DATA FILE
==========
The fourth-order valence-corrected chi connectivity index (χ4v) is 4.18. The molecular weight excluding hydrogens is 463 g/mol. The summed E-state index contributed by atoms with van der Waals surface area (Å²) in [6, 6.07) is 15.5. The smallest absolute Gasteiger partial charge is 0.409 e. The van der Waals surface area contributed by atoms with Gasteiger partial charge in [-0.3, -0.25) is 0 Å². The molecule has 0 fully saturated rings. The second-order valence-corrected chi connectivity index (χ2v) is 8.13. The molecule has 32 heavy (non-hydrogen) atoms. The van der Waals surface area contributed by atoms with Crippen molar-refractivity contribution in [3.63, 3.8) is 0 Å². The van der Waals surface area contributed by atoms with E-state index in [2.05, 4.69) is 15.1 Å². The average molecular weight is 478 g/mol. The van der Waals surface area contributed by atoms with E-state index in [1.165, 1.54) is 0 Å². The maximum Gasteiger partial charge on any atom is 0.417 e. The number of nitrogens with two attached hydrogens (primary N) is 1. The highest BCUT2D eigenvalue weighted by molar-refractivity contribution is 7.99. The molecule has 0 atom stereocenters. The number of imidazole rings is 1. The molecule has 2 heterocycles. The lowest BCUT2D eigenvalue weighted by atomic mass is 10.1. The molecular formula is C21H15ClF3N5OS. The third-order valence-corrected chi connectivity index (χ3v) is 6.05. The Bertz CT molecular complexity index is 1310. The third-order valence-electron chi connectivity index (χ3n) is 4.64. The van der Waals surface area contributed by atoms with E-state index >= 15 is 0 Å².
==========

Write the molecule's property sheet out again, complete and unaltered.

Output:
The fourth-order valence-corrected chi connectivity index (χ4v) is 4.18. The molecular weight excluding hydrogens is 463 g/mol. The summed E-state index contributed by atoms with van der Waals surface area (Å²) in [6, 6.07) is 15.5. The smallest absolute Gasteiger partial charge is 0.409 e. The van der Waals surface area contributed by atoms with Gasteiger partial charge in [-0.3, -0.25) is 0 Å². The molecule has 0 fully saturated rings. The second-order valence-corrected chi connectivity index (χ2v) is 8.13. The molecule has 32 heavy (non-hydrogen) atoms. The van der Waals surface area contributed by atoms with Crippen molar-refractivity contribution in [3.63, 3.8) is 0 Å². The van der Waals surface area contributed by atoms with E-state index in [2.05, 4.69) is 15.1 Å². The average molecular weight is 478 g/mol. The van der Waals surface area contributed by atoms with E-state index in [1.165, 1.54) is 0 Å². The maximum Gasteiger partial charge on any atom is 0.417 e. The number of nitrogens with two attached hydrogens (primary N) is 1. The highest BCUT2D eigenvalue weighted by molar-refractivity contribution is 7.99. The molecule has 0 atom stereocenters. The number of imidazole rings is 1. The molecule has 2 heterocycles. The lowest BCUT2D eigenvalue weighted by atomic mass is 10.1. The molecular formula is C21H15ClF3N5OS. The third-order valence-corrected chi connectivity index (χ3v) is 6.05. The Bertz CT molecular complexity index is 1310. The third-order valence-electron chi connectivity index (χ3n) is 4.64. The van der Waals surface area contributed by atoms with E-state index >= 15 is 0 Å².